For months, US Secretary of State John Kerry has cut a rather lonely figure in Washington, openly mocked for his single-minded pursuit of what many believe is a fool's errand -- a Middle East peace deal.
The kindest critics have given him an "A" for effort, while remaining skeptical that he can achieve something that has eluded American presidents for decades.
Others have derided his efforts as a lost cause from the start, and one pundit even cruelly dubbed him "the lone ranger."
So Kerry can be forgiven the smile of satisfaction that crossed his face on the way home from Amman late Friday after announcing a tentative deal for Israelis and Palestinians to resume talks, perhaps as soon as this week.
Staff applauded as he bounded onto his plane, grabbed a bottle of beer, and kicked back for the first time after four days of nail-biting drama, which almost saw his hopes for a resumption of talks slip away.
After months of dogged diplomacy and six intensive trips to the region, he has achieved what his predecessor Hillary Clinton never even tried to do -- convincing the two sides to agree to return to the negotiating table.
And while he knows the hard work is just beginning and he risks very public and humiliating failure given how far apart the two sides are, he can bask briefly in his first success as America's top diplomat.
As the public face of US foreign policy, it's a welcome bright spot for an administration under fire abroad for refusing to do more to end the Syrian conflict and seen as preoccupied with domestic concerns.
And while the skeptics are already warning of doom and gloom, the climate this time around might be more nurturing for some kind of a breakthrough.
On the personal front, Kerry is reveling in his new job, apparently having foregone any further presidential ambitions, which might have kept him from wading into one of the world's most intractable conflicts.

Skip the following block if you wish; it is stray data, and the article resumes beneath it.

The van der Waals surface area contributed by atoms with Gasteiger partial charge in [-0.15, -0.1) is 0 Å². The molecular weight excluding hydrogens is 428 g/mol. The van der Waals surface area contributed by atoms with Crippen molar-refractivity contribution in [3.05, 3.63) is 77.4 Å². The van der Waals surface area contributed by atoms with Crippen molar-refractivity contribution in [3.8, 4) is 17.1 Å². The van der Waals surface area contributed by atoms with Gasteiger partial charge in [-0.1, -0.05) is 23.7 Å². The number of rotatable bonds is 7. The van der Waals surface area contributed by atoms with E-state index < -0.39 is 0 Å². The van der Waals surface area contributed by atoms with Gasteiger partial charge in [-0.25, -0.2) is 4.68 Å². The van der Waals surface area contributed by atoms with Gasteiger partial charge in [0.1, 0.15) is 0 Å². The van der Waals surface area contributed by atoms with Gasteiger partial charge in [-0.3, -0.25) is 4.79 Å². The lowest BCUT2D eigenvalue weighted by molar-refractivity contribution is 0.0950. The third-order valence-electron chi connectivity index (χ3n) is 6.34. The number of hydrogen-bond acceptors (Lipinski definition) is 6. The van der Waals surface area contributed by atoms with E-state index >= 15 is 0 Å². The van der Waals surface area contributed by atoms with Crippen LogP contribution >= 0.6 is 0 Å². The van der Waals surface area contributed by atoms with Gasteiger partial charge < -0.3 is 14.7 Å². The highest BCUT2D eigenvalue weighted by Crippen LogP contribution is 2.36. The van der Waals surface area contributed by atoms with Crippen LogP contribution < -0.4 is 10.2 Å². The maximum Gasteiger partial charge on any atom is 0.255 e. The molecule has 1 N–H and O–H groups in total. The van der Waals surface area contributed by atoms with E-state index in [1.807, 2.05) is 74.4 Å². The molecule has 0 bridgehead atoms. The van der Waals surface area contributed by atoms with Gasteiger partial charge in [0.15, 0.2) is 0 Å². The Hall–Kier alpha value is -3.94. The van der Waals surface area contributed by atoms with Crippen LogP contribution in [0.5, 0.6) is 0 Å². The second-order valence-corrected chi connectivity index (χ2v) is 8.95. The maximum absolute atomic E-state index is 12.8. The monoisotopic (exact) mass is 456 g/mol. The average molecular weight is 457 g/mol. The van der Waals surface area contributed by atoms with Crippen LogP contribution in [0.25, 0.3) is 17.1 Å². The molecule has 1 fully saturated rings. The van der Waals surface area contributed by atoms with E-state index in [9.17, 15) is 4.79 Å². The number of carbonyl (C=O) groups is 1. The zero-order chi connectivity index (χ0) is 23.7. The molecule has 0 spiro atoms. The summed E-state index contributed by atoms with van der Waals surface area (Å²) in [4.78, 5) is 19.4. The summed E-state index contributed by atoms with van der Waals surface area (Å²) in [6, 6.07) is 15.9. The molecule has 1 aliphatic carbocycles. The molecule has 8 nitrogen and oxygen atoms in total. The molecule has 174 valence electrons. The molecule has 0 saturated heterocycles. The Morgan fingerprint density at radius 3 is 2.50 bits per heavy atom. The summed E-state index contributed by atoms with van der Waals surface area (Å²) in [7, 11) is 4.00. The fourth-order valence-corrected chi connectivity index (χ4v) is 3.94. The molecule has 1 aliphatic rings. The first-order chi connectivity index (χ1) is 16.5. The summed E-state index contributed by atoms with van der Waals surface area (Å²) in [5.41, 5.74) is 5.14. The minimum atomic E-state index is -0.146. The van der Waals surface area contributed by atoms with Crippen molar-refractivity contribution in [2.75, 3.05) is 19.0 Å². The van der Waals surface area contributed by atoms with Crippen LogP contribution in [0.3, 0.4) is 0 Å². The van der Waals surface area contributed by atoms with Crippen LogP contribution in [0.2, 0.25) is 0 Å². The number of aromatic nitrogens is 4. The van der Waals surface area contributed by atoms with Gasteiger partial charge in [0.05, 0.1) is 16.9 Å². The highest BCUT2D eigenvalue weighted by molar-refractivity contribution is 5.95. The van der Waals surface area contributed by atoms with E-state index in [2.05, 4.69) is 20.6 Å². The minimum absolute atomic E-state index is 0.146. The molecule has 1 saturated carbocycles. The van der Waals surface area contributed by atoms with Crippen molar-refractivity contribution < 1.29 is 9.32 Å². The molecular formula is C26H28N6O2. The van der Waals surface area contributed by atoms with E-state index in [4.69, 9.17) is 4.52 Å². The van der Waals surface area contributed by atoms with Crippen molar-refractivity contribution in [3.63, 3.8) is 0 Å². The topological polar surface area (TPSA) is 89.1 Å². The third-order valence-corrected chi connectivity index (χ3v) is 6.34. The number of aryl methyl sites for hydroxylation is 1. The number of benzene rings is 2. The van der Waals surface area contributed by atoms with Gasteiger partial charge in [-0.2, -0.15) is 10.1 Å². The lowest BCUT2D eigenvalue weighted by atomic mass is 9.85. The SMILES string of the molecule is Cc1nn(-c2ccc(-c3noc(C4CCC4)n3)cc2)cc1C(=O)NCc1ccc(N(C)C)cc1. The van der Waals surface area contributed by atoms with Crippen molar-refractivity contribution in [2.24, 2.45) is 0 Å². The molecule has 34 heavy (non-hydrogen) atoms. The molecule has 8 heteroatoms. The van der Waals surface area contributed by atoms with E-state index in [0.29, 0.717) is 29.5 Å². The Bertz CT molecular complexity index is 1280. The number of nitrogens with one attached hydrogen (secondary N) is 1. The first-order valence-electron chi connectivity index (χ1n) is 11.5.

And it appears the White House has given him carte blanche in an area in which President Barack Obama doesn't want to expend any more energy.
Obama was badly bitten when his own much vaunted 2010 foray into Middle East peace collapsed in a matter of weeks leading to the stalemate which -- if all goes according to plan -- Kerry has now unlocked.
The regional landscape has also changed, with the Arab Spring triggering upheaval in many of Israel's neighbors, raising fears in the Jewish state that hostile groups could end up seizing power.
Analysts have long argued that the Palestinian-Israeli conflict remains the festering sore fuelling discontent in the Arab world, and that only a peace deal can guarantee Israel's long-term security.
Israel is also facing increasing international isolation over the Palestinians' plight. At the United Nations in December, only nine nations voted against giving the Palestinians upgraded statehood, with 138 in favor.
An EU ban on funding Jewish settlements, adopted last week as Kerry was in Amman, may also have helped push Israel back to the negotiations.
Israeli Prime Minister Benjamin Netanyahu was furious at the vote, which he told Kerry was "damaging efforts to restart the talks."
But it may also have served as yet another warning that the current status quo is no longer sustainable.
Just hours before Kerry announced the breakthrough at a hastily gathered press event at Queen Alia airport in Amman, he flew on Jordanian helicopters to the West Bank headquarters of Palestinian president Mahmud Abbas in Ramallah.
After shaking hands to seal the deal, Kerry and his staff and travelling press corps took off again just as dusk was falling.
As the Sabbath began for Israelis, Palestinians were gathering for the traditional iftar feast to break a long day of fasting in the holy month of Ramadan.
Flying low over the Holy Land with the sky turning purple, the divisions which have soaked the territory in blood over the decades were hard to discern.
Below was a landscape sparsely dotted with villages and towns, where two peoples were quietly observing their religious traditions.
"The representatives of two proud people today have decided that the difficult road ahead is worth traveling and that the daunting challenges that we face are worth tackling," Kerry told reporters.
Through sheer force of will, the lone ranger seems to have defied the odds so far, but the road ahead is long and full of pitfalls. And the outcome remains far from certain.